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The Fourth Woe


The fourth woe was a scathing charge against their moral distinctions. An illustration of this confusing work of these "blind guides," was to be seen in their spiritual distinctions about the kind of oaths that are binding. They taught that the old general form of oaths was not binding, but only the new specific kind. Three instances of this lack of spiritual insight are cited:

"Swearing by the Temple was no real oath, but swearing by the gold in the Temple was valid." Of course the greater included the less, as any fool or even a blind man should know.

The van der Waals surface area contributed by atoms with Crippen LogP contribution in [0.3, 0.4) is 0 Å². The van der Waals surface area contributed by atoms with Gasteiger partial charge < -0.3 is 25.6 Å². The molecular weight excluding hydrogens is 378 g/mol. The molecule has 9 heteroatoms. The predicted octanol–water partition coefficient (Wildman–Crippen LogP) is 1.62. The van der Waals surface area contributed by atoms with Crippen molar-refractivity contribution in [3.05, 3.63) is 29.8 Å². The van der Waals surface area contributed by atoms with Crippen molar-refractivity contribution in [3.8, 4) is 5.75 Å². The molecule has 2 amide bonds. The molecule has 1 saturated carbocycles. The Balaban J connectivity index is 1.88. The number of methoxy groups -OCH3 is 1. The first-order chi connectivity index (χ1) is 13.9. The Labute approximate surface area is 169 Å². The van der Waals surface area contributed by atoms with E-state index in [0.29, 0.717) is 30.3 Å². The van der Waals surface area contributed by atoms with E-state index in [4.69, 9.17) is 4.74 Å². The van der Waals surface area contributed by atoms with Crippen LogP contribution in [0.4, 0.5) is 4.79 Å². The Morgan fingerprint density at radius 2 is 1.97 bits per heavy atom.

"An oath by the altar was nothing, while one by the gift on the altar was binding." They were blind not to understand that the altar was greater than the gift, and he who should swear by the altar swore not only by the altar itself but by all on the altar as well. Likewise, the one swearing by the Temple swore by it and the one dwelling in it; and the one swearing by the Throne of God, swore also by the one sitting on it. The teaching of Jesus was against all use of oaths. A man of God's word must be as good as his oath. These men were blind, deceiving themselves, and blotting out all moral lines and distinctions.